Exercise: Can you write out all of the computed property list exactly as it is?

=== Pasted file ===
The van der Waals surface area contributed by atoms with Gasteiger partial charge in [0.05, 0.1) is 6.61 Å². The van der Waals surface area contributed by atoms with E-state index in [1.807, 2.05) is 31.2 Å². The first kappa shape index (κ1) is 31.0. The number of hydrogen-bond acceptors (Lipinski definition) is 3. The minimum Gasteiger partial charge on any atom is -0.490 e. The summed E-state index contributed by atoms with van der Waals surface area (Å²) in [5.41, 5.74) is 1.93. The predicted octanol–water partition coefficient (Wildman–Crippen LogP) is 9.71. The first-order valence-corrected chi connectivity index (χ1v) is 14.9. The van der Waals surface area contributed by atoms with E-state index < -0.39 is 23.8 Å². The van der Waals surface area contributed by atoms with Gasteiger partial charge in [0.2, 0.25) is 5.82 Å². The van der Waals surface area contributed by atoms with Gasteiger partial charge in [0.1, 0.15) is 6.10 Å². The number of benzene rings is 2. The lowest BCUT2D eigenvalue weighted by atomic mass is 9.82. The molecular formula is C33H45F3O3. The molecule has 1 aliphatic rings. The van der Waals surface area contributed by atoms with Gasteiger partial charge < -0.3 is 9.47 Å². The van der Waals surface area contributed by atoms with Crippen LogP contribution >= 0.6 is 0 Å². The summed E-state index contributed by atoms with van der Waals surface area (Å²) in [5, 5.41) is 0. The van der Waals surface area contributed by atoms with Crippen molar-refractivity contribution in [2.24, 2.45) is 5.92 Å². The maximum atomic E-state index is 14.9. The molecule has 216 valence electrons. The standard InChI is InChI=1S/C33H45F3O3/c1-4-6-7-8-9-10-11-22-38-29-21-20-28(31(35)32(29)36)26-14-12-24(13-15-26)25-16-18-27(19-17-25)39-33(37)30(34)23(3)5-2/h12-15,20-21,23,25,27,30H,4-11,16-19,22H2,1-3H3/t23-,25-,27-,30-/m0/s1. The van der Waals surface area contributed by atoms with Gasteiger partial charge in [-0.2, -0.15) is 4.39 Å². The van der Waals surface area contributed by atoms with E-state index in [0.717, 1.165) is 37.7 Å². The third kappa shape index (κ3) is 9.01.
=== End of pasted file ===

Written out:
The van der Waals surface area contributed by atoms with Gasteiger partial charge in [0.05, 0.1) is 6.61 Å². The van der Waals surface area contributed by atoms with E-state index in [1.807, 2.05) is 31.2 Å². The first kappa shape index (κ1) is 31.0. The number of hydrogen-bond acceptors (Lipinski definition) is 3. The minimum Gasteiger partial charge on any atom is -0.490 e. The summed E-state index contributed by atoms with van der Waals surface area (Å²) in [5.41, 5.74) is 1.93. The predicted octanol–water partition coefficient (Wildman–Crippen LogP) is 9.71. The first-order valence-corrected chi connectivity index (χ1v) is 14.9. The van der Waals surface area contributed by atoms with E-state index < -0.39 is 23.8 Å². The van der Waals surface area contributed by atoms with Gasteiger partial charge in [0.2, 0.25) is 5.82 Å². The van der Waals surface area contributed by atoms with Gasteiger partial charge in [0.1, 0.15) is 6.10 Å². The number of benzene rings is 2. The lowest BCUT2D eigenvalue weighted by atomic mass is 9.82. The molecular formula is C33H45F3O3. The molecule has 1 aliphatic rings. The van der Waals surface area contributed by atoms with Gasteiger partial charge < -0.3 is 9.47 Å². The van der Waals surface area contributed by atoms with Crippen LogP contribution >= 0.6 is 0 Å². The summed E-state index contributed by atoms with van der Waals surface area (Å²) in [5, 5.41) is 0. The van der Waals surface area contributed by atoms with Crippen molar-refractivity contribution in [2.24, 2.45) is 5.92 Å². The maximum atomic E-state index is 14.9. The molecule has 216 valence electrons. The standard InChI is InChI=1S/C33H45F3O3/c1-4-6-7-8-9-10-11-22-38-29-21-20-28(31(35)32(29)36)26-14-12-24(13-15-26)25-16-18-27(19-17-25)39-33(37)30(34)23(3)5-2/h12-15,20-21,23,25,27,30H,4-11,16-19,22H2,1-3H3/t23-,25-,27-,30-/m0/s1. The van der Waals surface area contributed by atoms with Gasteiger partial charge in [-0.2, -0.15) is 4.39 Å². The van der Waals surface area contributed by atoms with E-state index in [0.717, 1.165) is 37.7 Å². The third kappa shape index (κ3) is 9.01.